Jon Husted standing up to strawmen

Jon Husted is running for Ohio’s Secretary of State office. In the first TV commercial I’ve seen, he hits the usual conservative talking points even if he has to use strawmen to do it.

Husted is currently a State Senator for the 6th District.

Jon Husted campaign commercial

First of all Husted didn’t “stand up to liberal ACORN to prevent election fraud” since there was no proof or charges of fraud perpetrated by ACORN in Ohio in any election.

Rights are not given to us by God. They are written into the US Constitution.

I am still not sure what “immoral government debt” I need to be worried about or it will hurt my children.

It is obvious that Husted is not a fan of the separation of church and state – see the example about the prayer in the state house – but he also supported exemption for priests involved in pedophilia back in 2007 under Senate Bill 17.

This is just the beginning and it already seems Husted is wrong for the job.

So when are we suppose to be protected from the tyranny of the majority?

The California State Supreme Court ruled today that Prop 8, which made gay marriage illegal, was a valid voter directed exception to their state’s equal protection law. It said it wasn’t rulling on whether the change was good for the people of the state but just if all the i’s were dotted and t’s were crossed legally. They said it had. So I guess as long as a majority follow the proper rules and processes they can decide what rights other minority groups have. Why does that seem wrong to me?

The ruling today sets out two items that caught my eye:

The 136-page majority opinion notes at the outset that the court’s role is not to determine whether Proposition 8 “is wise or sound as a matter of policy or whether we, as individuals believe it should be a part of the California Constitution,” but rather “is limited to interpreting and applying the principles and rules embodied in the California Constitution, setting aside our own personal beliefs and values.”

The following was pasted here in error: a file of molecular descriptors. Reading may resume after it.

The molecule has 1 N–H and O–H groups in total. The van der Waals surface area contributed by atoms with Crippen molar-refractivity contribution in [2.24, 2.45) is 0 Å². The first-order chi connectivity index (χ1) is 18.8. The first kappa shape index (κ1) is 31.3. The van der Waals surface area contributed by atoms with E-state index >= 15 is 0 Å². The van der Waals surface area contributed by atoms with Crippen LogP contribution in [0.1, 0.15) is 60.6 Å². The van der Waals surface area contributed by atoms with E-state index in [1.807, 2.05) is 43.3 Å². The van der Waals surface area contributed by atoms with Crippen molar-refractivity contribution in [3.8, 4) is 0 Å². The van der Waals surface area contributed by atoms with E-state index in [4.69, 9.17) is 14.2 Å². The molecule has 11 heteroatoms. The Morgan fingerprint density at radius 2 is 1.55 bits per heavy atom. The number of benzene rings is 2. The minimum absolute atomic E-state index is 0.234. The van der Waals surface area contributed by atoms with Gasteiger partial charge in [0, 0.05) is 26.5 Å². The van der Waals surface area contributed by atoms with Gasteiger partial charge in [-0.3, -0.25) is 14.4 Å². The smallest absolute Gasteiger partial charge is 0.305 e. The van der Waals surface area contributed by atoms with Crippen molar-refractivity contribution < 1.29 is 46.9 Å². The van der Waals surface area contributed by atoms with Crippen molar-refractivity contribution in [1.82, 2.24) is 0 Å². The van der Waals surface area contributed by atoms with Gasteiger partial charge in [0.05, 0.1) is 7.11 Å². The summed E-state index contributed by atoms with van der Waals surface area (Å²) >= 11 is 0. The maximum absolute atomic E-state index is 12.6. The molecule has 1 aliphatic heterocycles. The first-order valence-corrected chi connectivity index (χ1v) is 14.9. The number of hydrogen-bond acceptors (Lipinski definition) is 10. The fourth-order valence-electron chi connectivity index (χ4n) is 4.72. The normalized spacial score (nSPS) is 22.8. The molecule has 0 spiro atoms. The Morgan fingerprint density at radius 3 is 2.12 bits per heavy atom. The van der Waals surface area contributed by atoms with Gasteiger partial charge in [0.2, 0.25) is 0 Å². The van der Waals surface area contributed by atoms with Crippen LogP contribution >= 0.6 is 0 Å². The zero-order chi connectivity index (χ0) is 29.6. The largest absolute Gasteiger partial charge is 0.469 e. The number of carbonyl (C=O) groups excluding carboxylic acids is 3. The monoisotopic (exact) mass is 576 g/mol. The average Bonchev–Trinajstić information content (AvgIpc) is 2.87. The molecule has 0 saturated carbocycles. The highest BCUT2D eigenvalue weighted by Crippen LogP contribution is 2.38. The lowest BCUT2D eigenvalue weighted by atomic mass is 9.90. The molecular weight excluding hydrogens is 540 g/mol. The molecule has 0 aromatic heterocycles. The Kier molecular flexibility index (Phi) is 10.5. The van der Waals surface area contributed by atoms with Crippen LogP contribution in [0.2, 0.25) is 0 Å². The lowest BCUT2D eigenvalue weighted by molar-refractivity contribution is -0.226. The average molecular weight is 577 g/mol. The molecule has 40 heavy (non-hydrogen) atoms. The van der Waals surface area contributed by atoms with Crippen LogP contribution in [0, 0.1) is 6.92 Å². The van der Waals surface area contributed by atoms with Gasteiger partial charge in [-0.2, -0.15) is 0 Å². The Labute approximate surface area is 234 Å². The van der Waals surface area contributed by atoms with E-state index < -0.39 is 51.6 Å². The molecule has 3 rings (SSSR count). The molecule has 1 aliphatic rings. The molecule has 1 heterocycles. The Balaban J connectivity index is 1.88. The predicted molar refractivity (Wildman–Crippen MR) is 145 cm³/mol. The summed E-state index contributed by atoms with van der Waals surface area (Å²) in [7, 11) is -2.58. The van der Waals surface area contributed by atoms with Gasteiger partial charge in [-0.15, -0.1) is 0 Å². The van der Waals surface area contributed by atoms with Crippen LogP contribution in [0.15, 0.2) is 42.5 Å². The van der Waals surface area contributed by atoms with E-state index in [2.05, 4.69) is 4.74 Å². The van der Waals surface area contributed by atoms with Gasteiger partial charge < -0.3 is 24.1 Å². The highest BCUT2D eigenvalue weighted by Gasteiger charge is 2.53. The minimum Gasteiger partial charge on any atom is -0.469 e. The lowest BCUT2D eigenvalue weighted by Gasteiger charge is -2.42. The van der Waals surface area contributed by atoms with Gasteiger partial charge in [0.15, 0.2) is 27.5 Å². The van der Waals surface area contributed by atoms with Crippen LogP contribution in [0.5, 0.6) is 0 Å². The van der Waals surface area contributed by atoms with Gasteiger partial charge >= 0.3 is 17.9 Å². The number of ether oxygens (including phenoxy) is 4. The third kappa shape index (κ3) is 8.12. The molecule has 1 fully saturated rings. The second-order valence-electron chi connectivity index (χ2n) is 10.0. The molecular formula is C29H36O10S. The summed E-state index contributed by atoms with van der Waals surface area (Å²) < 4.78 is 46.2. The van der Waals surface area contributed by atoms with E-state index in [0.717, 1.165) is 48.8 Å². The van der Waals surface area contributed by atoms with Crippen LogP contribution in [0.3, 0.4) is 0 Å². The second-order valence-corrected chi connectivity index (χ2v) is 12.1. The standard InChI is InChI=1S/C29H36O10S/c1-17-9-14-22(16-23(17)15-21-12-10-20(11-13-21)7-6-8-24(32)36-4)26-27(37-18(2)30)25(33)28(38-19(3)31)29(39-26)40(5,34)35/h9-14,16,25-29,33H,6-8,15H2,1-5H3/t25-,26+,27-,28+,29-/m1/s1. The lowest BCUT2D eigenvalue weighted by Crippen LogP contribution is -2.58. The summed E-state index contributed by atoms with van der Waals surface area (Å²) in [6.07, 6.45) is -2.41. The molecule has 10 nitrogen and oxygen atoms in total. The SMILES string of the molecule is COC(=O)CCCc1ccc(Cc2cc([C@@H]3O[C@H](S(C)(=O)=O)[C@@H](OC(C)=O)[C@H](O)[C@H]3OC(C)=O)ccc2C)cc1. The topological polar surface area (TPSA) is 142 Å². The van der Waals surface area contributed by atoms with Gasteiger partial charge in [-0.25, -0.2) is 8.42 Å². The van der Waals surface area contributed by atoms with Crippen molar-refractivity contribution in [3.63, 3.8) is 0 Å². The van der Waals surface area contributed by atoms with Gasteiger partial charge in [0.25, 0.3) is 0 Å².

The opinion further emphasizes that the principal legal issue in this case is entirely distinct from the issue that was presented in the court’s decision last year in In re Marriage Cases (2008) 43 Cal.4th 757. There, the court was called upon to determine “the validity (or invalidity) of a statutory provision limiting marriage to a union between a man and a woman under state constitutional provisions that do not expressly permit or prescribe such a limitation.” In the present case, by contrast, the principal issue “concerns the scope of the right of the people, under the provisions of the California Constitution, to change or alter the state Constitution itself through the initiative process so as to incorporate such a limitation as an explicit section of the state Constitution.”

From the Judicial Council

What that means is the court only looked at the technical aspects of the Proposition, was the various rules and processes followed for the initiative.

Then court then rules:

The majority opinion next addresses and rejects the Attorney General’s claim that because article I, section 1 of the California Constitution characterizes certain rights including the right of privacy as “inalienable,” Proposition 8 is invalid because it abrogates such rights without a compelling interest. 

The opinion explains that not only does Proposition 8 not “abrogate” the aspect of the right of privacy discussed in the majority opinion in the Marriage Cases, but that the identification of a right as “inalienable” has never been understood to mean that such right is exempt from any limitation or to preclude the adoption of a constitutional amendment that restricts the scope of such a right. The opinion emphasizes that there is no authority to support the Attorney General’s theory.

So basically in California, if you can get enough people to agree with you, you could stop women from voting, blacks from living anywhere they choose, atheists from holding elected office, or allowing a newspaper to publish what it wants to.

One could say the majority couldn’t do those things and that probably is correct since many of things are protected rights under Federal law, but it highlights what can happen for those actions dimished by majority view that aren’t protected under Federal law like same-sex marriage. How about if there is a state law prohibiting red hair color, left hand users, or limits computer usage?

So why isn’t same-sex marriage protected from the tyranny of the majority? The California court said it is no different than heterosexual marriage only due to Prop 8 you can’t call it marriage.